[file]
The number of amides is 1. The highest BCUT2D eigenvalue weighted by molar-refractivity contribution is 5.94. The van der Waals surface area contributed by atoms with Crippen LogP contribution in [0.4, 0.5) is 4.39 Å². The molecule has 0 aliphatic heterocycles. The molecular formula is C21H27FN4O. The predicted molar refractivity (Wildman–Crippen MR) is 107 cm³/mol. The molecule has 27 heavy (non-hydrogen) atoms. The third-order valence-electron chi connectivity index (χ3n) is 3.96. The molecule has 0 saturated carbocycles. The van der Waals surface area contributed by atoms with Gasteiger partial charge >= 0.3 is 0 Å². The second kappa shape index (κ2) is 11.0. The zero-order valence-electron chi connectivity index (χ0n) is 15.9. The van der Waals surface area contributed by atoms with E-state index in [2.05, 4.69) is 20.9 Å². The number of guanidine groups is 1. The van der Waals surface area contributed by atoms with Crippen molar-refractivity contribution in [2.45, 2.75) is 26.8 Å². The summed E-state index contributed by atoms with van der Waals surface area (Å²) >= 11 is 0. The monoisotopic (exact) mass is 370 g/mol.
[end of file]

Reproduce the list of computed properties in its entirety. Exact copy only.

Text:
The number of amides is 1. The highest BCUT2D eigenvalue weighted by molar-refractivity contribution is 5.94. The van der Waals surface area contributed by atoms with Crippen LogP contribution in [0.4, 0.5) is 4.39 Å². The molecule has 0 aliphatic heterocycles. The molecular formula is C21H27FN4O. The predicted molar refractivity (Wildman–Crippen MR) is 107 cm³/mol. The molecule has 27 heavy (non-hydrogen) atoms. The third-order valence-electron chi connectivity index (χ3n) is 3.96. The molecule has 0 saturated carbocycles. The van der Waals surface area contributed by atoms with Gasteiger partial charge >= 0.3 is 0 Å². The second kappa shape index (κ2) is 11.0. The zero-order valence-electron chi connectivity index (χ0n) is 15.9. The van der Waals surface area contributed by atoms with E-state index in [2.05, 4.69) is 20.9 Å². The number of guanidine groups is 1. The van der Waals surface area contributed by atoms with Crippen molar-refractivity contribution in [2.45, 2.75) is 26.8 Å². The summed E-state index contributed by atoms with van der Waals surface area (Å²) >= 11 is 0. The monoisotopic (exact) mass is 370 g/mol.